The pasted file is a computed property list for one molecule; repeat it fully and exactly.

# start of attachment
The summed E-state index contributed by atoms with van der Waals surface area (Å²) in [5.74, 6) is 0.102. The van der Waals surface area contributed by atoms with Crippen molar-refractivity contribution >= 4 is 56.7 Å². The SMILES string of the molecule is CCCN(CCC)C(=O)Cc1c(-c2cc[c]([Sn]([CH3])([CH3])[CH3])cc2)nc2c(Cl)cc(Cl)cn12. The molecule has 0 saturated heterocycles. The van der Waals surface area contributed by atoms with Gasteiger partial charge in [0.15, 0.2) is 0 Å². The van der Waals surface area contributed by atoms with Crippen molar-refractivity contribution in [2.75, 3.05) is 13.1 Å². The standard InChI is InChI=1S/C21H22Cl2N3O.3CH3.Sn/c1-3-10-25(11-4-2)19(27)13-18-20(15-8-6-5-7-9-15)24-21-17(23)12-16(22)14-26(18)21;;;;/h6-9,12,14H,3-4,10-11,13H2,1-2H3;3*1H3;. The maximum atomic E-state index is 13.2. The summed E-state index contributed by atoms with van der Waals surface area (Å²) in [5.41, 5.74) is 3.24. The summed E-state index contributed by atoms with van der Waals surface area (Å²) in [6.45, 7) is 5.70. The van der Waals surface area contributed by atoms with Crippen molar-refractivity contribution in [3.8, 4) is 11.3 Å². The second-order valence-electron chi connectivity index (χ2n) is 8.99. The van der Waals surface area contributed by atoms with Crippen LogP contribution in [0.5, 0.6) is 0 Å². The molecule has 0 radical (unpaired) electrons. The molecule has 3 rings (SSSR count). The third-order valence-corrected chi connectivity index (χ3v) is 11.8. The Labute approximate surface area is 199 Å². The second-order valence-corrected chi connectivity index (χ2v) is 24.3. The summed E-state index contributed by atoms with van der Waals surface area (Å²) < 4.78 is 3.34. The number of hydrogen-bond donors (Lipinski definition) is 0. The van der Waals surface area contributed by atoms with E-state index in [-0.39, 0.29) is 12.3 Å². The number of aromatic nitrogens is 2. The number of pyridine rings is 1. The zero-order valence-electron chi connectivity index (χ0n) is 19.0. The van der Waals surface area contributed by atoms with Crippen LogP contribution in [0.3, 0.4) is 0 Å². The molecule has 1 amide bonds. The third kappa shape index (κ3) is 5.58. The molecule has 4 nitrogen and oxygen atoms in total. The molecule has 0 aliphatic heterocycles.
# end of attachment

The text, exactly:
The summed E-state index contributed by atoms with van der Waals surface area (Å²) in [5.74, 6) is 0.102. The van der Waals surface area contributed by atoms with Crippen molar-refractivity contribution >= 4 is 56.7 Å². The SMILES string of the molecule is CCCN(CCC)C(=O)Cc1c(-c2cc[c]([Sn]([CH3])([CH3])[CH3])cc2)nc2c(Cl)cc(Cl)cn12. The molecule has 0 saturated heterocycles. The van der Waals surface area contributed by atoms with Gasteiger partial charge in [0.15, 0.2) is 0 Å². The van der Waals surface area contributed by atoms with Crippen molar-refractivity contribution in [2.75, 3.05) is 13.1 Å². The standard InChI is InChI=1S/C21H22Cl2N3O.3CH3.Sn/c1-3-10-25(11-4-2)19(27)13-18-20(15-8-6-5-7-9-15)24-21-17(23)12-16(22)14-26(18)21;;;;/h6-9,12,14H,3-4,10-11,13H2,1-2H3;3*1H3;. The maximum atomic E-state index is 13.2. The summed E-state index contributed by atoms with van der Waals surface area (Å²) in [5.41, 5.74) is 3.24. The summed E-state index contributed by atoms with van der Waals surface area (Å²) in [6.45, 7) is 5.70. The van der Waals surface area contributed by atoms with Crippen molar-refractivity contribution in [3.8, 4) is 11.3 Å². The second-order valence-electron chi connectivity index (χ2n) is 8.99. The van der Waals surface area contributed by atoms with Crippen LogP contribution in [0.5, 0.6) is 0 Å². The molecule has 0 radical (unpaired) electrons. The molecule has 3 rings (SSSR count). The third-order valence-corrected chi connectivity index (χ3v) is 11.8. The Labute approximate surface area is 199 Å². The second-order valence-corrected chi connectivity index (χ2v) is 24.3. The summed E-state index contributed by atoms with van der Waals surface area (Å²) < 4.78 is 3.34. The number of hydrogen-bond donors (Lipinski definition) is 0. The van der Waals surface area contributed by atoms with E-state index in [-0.39, 0.29) is 12.3 Å². The number of aromatic nitrogens is 2. The number of pyridine rings is 1. The zero-order valence-electron chi connectivity index (χ0n) is 19.0. The van der Waals surface area contributed by atoms with Crippen LogP contribution in [0.3, 0.4) is 0 Å². The molecule has 1 amide bonds. The third kappa shape index (κ3) is 5.58. The molecule has 4 nitrogen and oxygen atoms in total. The molecule has 0 aliphatic heterocycles.